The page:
Paulie Malignaggi knows boxing. The former two-division world champion-turned-commentator breaks down fights in ways that even fringe fans can understand.
Malignaggi also knows his stuff when it comes to sneakers.
Ahead of the much hyped fight between boxing icon Floyd Mayweather and mixed martial arts standout Conor McGregor on Aug. 26, Malignaggi spoke with Footwear News about the fight and also shared how he chose his training camp sneakers and fight night boxing boots.
During your career, what did your training camp footwear range look like?
“For my running sneakers, I usually picked Mizuno or Asics for the most part. For my boxing, I preferred my competition boots to be either Mizuno or Adidas. Mizuno makes some comfortable running shoes, and Asics as well. I was less picky about my running sneakers, to be honest, but you need them to be comfortable because you’re going to put a lot of miles on them and you don’t want your feet hurting. I felt like with Mizuno and Asics, I could use them for a lot of miles and barely break them in. In the ring, Mizuno and Asics were my favorites for both style and comfort. Sometimes you can have style with no comfort or comfort with no style. I felt Mizuno and Adidas were well-rounded that gave me both style and comfort in the ring.”
What do you look for in a boxing boot?
“Comfort and style. I needed style, I tried to be flashy inside the ring so I couldn’t have a boxing booth that was comfortable but boring. And I couldn’t have a boxing boot that was stylish but uncomfortable. But comfort was the most important thing, you want to be able to move fluidly inside the ring when you need to. In the ring, I wanted to feel like I was wearing socks, but with a little bit of grip. Not too much grip; some boxing shoes have too much grip, they almost feel like I’m wearing a sneaker, and I don’t want to feel like I’m wearing sneakers inside the ring. I did a lot of pivoting and moving inside the ring, so I needed the shoe to be able to grip the canvas but not grip it to the point where they’re affecting my ability to pivot and spin around.”
How important is it to find the right footwear to train in?
“It’s important because if you’re not comfortable in what you’re training in, you’re not going to get the maximum out of your training. You’re going to be cheating on your steps because your feet might be hurting, or you’re not getting the right footing on your workouts, and that’s affecting your form and function. Form is everything in athletics; you need ability, but you also need fundamentals. A bad shoe can mess up those fundamentals.”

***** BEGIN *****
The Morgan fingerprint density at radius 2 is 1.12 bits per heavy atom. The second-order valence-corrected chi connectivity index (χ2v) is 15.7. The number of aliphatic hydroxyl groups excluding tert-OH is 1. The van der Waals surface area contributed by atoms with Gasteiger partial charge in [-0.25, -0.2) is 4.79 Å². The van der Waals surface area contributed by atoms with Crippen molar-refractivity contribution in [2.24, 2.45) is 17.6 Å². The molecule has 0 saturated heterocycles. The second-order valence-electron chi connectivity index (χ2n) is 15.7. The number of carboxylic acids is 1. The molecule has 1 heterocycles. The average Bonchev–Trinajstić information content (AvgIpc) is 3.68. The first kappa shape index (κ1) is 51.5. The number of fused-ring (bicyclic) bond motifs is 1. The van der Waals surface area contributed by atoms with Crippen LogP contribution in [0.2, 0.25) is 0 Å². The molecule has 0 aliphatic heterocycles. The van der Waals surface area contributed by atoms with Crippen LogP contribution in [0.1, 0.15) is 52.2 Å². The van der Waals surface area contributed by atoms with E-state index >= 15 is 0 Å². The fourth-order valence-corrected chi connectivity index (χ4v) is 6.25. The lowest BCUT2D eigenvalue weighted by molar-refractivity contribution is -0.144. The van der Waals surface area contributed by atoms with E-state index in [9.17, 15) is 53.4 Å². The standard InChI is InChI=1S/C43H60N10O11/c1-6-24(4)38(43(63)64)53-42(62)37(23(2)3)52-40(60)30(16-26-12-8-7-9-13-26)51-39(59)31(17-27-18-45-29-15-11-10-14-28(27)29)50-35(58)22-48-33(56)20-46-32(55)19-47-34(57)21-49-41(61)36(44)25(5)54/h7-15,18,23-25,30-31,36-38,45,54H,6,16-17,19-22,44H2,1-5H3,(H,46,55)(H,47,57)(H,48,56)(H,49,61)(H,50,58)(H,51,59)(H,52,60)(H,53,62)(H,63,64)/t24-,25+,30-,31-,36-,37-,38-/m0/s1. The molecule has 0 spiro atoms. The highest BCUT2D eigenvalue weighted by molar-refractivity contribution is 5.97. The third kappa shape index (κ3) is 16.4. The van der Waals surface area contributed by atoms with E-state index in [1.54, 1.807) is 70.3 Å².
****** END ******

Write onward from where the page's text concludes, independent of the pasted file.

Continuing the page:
Outside of the ring, what are you wearing? What dominates your footwear collection?
“It’s sneaker dominant. When I wear suits I mostly wear shoes, for my commentating gigs, but it’s mainly sneaker dominant. I have a collection of Air Jordans. I collect Air Jordans and Reebok Pumps because when I was a kid we didn’t have money, so I couldn’t afford to have those shoes. I would see kids rocking the new Air Jordan or Reebok Pumps to school and I wanted them, but I couldn’t get them. When I started making some money, they started bringing back retro Jordans and Reebok Pumps. I bought a ton of them, I have closets full of them now. The [Air Jordan] 1s through the 6s were my favorites because that was the era when I was the most poor and couldn’t get any of them.”
Mayweather-McGregor Fight Prediction
“I think you favor Floyd Mayweather. At first glance, it’s pretty hard to look at that fight and think of anything but a Mayweather victory. But then you think of McGregor: He’s a big puncher, he’s a bigger guy, and Mayweather is 40 years old and hasn’t fought in two years. All of a sudden, you start thinking this isn’t so black and white after all. If [McGregor] wins, it’s a huge upset. Look at the intangible things: McGregor is not a hopeless guy just jumping in there. McGregor is in his prime and a natural, bona fide athlete who can hit very hard, and I’m sure he’ll have a game plan in place for Floyd.”
What would it take for you to ever get in the ring again?
“Probably nothing. I wouldn’t say nothing, everything has a price, I guess. Probably a lot of money. Other than that, something has to motivate me to summon up that desire to go to camp and train every day, but also make weight. Making weight becomes so much more difficult as you get older, your body doesn’t lose weight the same way, and you don’t feel the same way when you lose weight. Also, in training camp, you suffer more injuries as you get older. The last two years of my career I did not go through a training camp where I was healthy at the end of it, there was always little muscle tears or muscle pulls. For me to go back it would take something very special to get that motivation, and I don’t see that happening.”
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